Many people use kratom in medicinal ways, but no evidence supports that it holds any medical value. The FDA has held several studies with no proof of therapeutic benefits. In addition to having little to no actual benefits, many unpleasant side effects could also happen, including loss of appetite, vomiting, sweating, hallucinations, constipation, and many more.

In extreme cases, seizures, difficulty breathing, and coma can occur. Many individuals taking kratom like to mix it with other drugs. When taken with other substances, illegal or not, the risk of overdose is much higher.

How Kratom Legality Can Contribute To An Addiction & How to Get Help

Because of how the brain reacts to kratom, it is a natural opioid, like opium. Due to this, there is an increased risk of tolerance, dependence, addiction, and withdrawal. Even more challenging, kratom is legal in many places, and laws do not prevent people from getting into it. At least in places with laws to stop people from buying drugs, people are more likely to think twice about trying drugs.

Unfortunately, with so many places allowing this dangerous opiate, the popularity and overdose rates are rising. There is a huge opioid epidemic in the United States. If you ask many heroin addicts how they started, many will tell you that they started with alcohol, cigarettes, and legal opiates, such as prescription painkillers or drugs like kratom.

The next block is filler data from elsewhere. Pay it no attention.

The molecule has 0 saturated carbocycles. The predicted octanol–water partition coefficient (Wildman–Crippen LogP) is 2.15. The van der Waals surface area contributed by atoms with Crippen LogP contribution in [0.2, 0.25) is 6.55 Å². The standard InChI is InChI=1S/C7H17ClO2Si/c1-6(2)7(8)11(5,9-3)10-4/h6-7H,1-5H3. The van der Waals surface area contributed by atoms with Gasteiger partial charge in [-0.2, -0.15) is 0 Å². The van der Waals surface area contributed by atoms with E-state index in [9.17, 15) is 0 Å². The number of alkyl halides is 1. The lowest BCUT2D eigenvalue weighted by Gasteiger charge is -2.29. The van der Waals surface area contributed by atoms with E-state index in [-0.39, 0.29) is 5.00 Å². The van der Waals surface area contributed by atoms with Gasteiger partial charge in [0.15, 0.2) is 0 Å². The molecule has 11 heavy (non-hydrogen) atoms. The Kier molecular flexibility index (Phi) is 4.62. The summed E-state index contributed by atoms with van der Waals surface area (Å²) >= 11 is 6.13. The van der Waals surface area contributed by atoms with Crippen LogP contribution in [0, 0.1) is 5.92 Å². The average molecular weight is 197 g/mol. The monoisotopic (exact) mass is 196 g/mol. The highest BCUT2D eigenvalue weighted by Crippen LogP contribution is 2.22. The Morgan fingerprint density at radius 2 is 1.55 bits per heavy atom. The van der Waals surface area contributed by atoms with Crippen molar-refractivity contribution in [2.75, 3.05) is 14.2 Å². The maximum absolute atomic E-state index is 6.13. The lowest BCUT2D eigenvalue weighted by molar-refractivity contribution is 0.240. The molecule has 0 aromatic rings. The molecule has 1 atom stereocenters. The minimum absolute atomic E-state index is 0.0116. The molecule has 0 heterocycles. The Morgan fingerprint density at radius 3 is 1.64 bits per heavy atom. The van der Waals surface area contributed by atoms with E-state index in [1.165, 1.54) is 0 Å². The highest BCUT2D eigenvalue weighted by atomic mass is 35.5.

The good news is that recovery is possible. If you or a loved one have gotten hooked on kratom and need help getting clean, reach out to a recovery center for help. You don’t have to face recovery and detox alone.

Sources:

Ocean Recovery has strict sourcing guidelines and relies on peer-reviewed studies, academic research institutions, and medical associations for our references. We avoid using tertiary references as our sources. You can learn more about how we source our references by reading our editorial policy.

1. Vandergriendt C. Kratom Addiction: Symptoms, Getting Help, Detox, Treatment, and More. Healthline. Published June 21, 2018. Accessed July 30, 2022. https://www.healthline.com/health/addiction/kratom-addiction

Amanda Stevens, B.S.

Amanda Stevens, B.S.

Amanda is a prolific medical content writer specializing in eating disorders and addiction treatment. She graduated Magnum Cum Laude from Purdue University with a B.S. in Social Work. As a person in recovery from disordered eating, she is passionate about seeing people heal and transform. She writes for popular treatment centers such as Infinite RecoveryAscendant NY, The Heights Treatment, Epiphany Wellness, New Waters Recovery and adolescent mental health treatment center BasePoint Academy. In her spare time she loves learning about health, nutrition, meditation, spiritual practices, and enjoys being the a mother of a beautiful daughter.

Last medically reviewed July 30, 2022